Friday, September 24, 2021

2 Minutes. Go!

The first light of the morning touches the grass, and whole worlds come to life. The scrub jays bend their crafty eyes to new opportunities. The insects are busy. The chipmunks chatter in the trees, and the hawks and vultures begin their slow circling. Farmers finish morning chores before breakfast. 

In this maelstrom of life, we find truth. The hunters, the hunted, and the busy workers trying to get through the day with some accomplishment on which to hang their hat. It is all a question of perspective. Just ask the lifeforms watching our solar system like it’s a low-budget slasher flick. We are the ant farm, but it’s not just ants on the blue planet. 

For the most part, we know what predators we fear - other humans. Most of us never encounter a mountain lion, a shark, a bear. We fear humans who dress their wolf faces up like sheep. And they are EVERYWHERE. 

Not only that - they look just like you and me, most of them.

Some of the things that we fear exist only in theory. In THEORY, we could contract cancer, get hit by a car, or have a heart attack, but, as much as we might worry about it, it may never happen. Or it might happen whether we worry about it or not. 

This kind of fear don’t have the same cachet as a Great White Shark.

We want fears with panache, so we stoke them, ghost stories to keep us up at night - keep us on edge. Gangs of immigrants, rapists, and - brace yourself - people who have different belief systems. These are the things you should REALLY fear. Except the thing you should REALLY, REALLY fear, which might kill you and everyone you love.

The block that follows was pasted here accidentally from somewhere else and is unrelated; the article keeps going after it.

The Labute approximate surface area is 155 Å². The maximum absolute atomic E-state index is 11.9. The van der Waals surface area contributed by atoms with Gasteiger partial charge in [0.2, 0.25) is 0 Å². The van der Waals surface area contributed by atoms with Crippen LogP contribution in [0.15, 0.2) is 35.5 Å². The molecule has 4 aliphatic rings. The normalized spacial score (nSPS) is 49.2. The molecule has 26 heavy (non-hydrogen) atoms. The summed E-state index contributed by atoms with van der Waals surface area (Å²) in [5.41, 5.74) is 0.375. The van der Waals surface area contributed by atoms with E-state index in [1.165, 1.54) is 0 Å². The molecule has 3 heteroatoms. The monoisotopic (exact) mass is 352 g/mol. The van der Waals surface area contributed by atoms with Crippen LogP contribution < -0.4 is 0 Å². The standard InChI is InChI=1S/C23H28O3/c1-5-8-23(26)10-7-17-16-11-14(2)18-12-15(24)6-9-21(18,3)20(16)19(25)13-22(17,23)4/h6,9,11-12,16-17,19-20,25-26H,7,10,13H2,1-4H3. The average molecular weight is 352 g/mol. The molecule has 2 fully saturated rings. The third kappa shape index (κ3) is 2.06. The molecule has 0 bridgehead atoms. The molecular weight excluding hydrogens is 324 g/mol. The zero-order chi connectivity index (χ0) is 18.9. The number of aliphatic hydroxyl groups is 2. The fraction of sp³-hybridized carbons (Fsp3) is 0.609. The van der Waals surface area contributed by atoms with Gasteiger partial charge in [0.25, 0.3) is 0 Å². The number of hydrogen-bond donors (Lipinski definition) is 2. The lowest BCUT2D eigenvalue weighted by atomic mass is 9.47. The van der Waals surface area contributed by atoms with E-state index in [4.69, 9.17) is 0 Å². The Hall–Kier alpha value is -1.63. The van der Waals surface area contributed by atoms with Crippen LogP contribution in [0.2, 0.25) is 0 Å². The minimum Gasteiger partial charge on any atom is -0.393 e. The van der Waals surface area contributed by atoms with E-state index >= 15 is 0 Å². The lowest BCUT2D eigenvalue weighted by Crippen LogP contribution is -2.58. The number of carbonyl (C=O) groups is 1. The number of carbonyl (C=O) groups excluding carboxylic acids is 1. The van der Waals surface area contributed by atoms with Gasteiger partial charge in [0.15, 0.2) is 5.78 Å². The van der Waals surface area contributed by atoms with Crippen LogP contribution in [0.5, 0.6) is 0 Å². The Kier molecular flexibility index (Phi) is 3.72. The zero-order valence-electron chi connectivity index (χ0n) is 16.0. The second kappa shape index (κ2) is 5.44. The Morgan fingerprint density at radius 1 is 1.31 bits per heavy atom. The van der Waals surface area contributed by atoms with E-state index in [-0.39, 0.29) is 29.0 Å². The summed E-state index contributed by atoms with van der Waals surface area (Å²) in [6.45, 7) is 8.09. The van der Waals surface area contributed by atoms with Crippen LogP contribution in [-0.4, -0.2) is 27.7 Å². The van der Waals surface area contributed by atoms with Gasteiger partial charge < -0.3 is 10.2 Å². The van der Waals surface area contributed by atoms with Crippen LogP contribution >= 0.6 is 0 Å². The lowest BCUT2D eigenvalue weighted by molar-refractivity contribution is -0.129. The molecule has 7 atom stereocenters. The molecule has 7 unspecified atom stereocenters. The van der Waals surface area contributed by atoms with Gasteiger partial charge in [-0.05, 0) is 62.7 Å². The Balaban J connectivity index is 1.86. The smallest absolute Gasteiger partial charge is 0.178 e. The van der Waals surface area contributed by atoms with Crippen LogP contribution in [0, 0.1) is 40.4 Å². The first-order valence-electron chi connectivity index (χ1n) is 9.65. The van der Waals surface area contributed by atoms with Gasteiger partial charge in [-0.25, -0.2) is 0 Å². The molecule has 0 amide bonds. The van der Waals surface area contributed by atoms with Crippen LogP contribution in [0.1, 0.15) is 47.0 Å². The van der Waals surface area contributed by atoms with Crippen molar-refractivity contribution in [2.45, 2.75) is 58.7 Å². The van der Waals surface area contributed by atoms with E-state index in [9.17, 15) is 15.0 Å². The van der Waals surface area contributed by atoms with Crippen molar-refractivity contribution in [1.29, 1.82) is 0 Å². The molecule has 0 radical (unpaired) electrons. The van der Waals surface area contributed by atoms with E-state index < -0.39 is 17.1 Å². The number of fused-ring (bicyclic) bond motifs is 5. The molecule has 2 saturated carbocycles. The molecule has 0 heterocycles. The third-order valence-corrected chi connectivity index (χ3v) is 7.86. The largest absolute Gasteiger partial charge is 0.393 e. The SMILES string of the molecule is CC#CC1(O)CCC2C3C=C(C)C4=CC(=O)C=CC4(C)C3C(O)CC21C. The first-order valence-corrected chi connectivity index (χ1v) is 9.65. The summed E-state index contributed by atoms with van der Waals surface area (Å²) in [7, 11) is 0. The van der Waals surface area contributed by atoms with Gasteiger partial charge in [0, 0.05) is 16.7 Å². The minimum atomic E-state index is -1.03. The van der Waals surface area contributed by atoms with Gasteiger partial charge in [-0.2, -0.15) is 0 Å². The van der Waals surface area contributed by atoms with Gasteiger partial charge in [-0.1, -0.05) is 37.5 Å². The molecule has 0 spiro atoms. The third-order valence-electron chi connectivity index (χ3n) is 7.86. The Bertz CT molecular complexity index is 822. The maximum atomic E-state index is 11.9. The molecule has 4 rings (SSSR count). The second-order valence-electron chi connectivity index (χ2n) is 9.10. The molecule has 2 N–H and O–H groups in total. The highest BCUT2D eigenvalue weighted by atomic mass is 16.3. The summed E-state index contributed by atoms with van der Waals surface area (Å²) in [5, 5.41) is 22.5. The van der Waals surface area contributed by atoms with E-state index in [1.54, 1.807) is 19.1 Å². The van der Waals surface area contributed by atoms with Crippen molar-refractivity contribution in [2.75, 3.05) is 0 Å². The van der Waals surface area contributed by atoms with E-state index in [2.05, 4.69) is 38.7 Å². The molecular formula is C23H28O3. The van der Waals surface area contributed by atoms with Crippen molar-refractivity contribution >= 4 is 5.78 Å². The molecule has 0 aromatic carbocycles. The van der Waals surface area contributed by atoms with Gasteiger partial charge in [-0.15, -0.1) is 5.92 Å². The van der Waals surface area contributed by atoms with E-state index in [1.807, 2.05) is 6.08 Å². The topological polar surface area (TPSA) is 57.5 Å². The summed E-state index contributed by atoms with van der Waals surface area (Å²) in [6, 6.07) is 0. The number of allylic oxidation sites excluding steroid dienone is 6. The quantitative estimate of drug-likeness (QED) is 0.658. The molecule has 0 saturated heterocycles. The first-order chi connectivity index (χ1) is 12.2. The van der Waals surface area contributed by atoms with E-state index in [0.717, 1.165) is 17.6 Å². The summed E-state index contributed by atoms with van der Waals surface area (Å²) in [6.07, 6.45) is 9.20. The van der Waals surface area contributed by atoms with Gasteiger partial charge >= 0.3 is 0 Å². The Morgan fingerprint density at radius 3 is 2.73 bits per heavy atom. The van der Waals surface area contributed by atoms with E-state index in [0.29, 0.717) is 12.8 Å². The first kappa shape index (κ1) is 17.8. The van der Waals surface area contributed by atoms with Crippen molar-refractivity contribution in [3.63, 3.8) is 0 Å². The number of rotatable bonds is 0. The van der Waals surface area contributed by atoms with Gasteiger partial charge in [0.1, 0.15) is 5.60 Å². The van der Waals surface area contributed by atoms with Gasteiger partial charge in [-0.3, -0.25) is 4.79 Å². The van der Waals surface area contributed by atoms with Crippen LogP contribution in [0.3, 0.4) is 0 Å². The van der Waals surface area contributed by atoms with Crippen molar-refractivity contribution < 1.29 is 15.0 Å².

You want to know what that is? Tune in at 11. 

If you fall asleep before 11, I guess you’ll never wake up again. Your fault. You were warned. Or warned to show up on time to be warned, which is even graver. 

Money, fear, and misery make a potent cocktail. Too bad you only have two out of the three. Fear and Misery just make you like everyone else. 

The scrub jays just flat-out don’t give a shit about any of this. The ants are just grindin’ - they aren’t worried about the cancer boogeyman hiding in the bushes. The vultures aren’t pedophiles. The grass has no ulterior motive. Hawks aren't racist.

You are not a vulture, or a scrub jay, or a beetle. 

Sucks to be you. You want to know why?

Tune in at 11.


  1. Oh, that hits hard. "We are the ant farm..." I love that.

    1. Solid diatribe. Also love the ant farm image

    2. Another vote for the ant farm, yes, and I also love the cliffhanger. I couldn't help thinking of the eleventh hour.

    3. We are the ant farm. Never a truer word has been said. We conjure up fears and people are the scariest thing around. Different belief systems indeed!!